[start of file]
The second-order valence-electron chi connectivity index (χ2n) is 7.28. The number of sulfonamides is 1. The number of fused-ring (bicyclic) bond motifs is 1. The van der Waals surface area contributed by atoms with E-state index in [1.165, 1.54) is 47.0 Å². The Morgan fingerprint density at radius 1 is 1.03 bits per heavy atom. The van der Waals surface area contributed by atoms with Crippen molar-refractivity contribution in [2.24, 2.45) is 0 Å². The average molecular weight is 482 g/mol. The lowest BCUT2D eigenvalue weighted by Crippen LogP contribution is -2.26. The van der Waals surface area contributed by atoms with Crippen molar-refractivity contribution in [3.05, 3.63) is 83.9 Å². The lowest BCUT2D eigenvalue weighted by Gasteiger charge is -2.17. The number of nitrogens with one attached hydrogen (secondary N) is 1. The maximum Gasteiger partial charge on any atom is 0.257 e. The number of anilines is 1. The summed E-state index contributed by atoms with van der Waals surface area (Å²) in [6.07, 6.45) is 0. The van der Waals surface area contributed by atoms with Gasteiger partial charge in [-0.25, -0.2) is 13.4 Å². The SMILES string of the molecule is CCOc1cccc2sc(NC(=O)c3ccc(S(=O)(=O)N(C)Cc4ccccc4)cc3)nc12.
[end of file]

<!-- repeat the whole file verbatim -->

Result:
The second-order valence-electron chi connectivity index (χ2n) is 7.28. The number of sulfonamides is 1. The number of fused-ring (bicyclic) bond motifs is 1. The van der Waals surface area contributed by atoms with E-state index in [1.165, 1.54) is 47.0 Å². The Morgan fingerprint density at radius 1 is 1.03 bits per heavy atom. The van der Waals surface area contributed by atoms with Crippen molar-refractivity contribution in [2.24, 2.45) is 0 Å². The average molecular weight is 482 g/mol. The lowest BCUT2D eigenvalue weighted by Crippen LogP contribution is -2.26. The van der Waals surface area contributed by atoms with Crippen molar-refractivity contribution in [3.05, 3.63) is 83.9 Å². The lowest BCUT2D eigenvalue weighted by Gasteiger charge is -2.17. The number of nitrogens with one attached hydrogen (secondary N) is 1. The maximum Gasteiger partial charge on any atom is 0.257 e. The number of anilines is 1. The summed E-state index contributed by atoms with van der Waals surface area (Å²) in [6.07, 6.45) is 0. The van der Waals surface area contributed by atoms with Gasteiger partial charge in [-0.25, -0.2) is 13.4 Å². The SMILES string of the molecule is CCOc1cccc2sc(NC(=O)c3ccc(S(=O)(=O)N(C)Cc4ccccc4)cc3)nc12.